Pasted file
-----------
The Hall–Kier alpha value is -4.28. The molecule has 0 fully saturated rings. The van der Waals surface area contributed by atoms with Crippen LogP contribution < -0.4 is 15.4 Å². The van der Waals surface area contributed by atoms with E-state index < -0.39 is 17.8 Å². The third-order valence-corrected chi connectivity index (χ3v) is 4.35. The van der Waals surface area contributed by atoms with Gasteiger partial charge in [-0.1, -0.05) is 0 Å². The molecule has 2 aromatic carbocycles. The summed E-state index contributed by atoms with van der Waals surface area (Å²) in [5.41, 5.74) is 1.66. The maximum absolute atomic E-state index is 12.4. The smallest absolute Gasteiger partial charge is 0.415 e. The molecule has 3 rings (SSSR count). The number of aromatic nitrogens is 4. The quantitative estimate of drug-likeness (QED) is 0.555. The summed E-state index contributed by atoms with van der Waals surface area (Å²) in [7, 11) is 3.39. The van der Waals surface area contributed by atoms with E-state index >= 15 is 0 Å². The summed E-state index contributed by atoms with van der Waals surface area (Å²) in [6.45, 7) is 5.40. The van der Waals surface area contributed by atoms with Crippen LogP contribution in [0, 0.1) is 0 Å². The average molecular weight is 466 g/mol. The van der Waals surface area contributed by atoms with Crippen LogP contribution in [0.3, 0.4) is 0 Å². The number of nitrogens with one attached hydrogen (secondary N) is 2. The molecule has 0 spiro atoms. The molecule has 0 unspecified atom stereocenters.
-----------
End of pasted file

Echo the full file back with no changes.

The Hall–Kier alpha value is -4.28. The molecule has 0 fully saturated rings. The van der Waals surface area contributed by atoms with Crippen LogP contribution < -0.4 is 15.4 Å². The van der Waals surface area contributed by atoms with E-state index < -0.39 is 17.8 Å². The third-order valence-corrected chi connectivity index (χ3v) is 4.35. The van der Waals surface area contributed by atoms with Gasteiger partial charge in [-0.1, -0.05) is 0 Å². The molecule has 2 aromatic carbocycles. The summed E-state index contributed by atoms with van der Waals surface area (Å²) in [5.41, 5.74) is 1.66. The maximum absolute atomic E-state index is 12.4. The smallest absolute Gasteiger partial charge is 0.415 e. The molecule has 3 rings (SSSR count). The number of aromatic nitrogens is 4. The quantitative estimate of drug-likeness (QED) is 0.555. The summed E-state index contributed by atoms with van der Waals surface area (Å²) in [7, 11) is 3.39. The van der Waals surface area contributed by atoms with E-state index >= 15 is 0 Å². The summed E-state index contributed by atoms with van der Waals surface area (Å²) in [6.45, 7) is 5.40. The van der Waals surface area contributed by atoms with Crippen LogP contribution in [0, 0.1) is 0 Å². The average molecular weight is 466 g/mol. The van der Waals surface area contributed by atoms with Crippen LogP contribution in [0.3, 0.4) is 0 Å². The number of nitrogens with one attached hydrogen (secondary N) is 2. The molecule has 0 spiro atoms. The molecule has 0 unspecified atom stereocenters.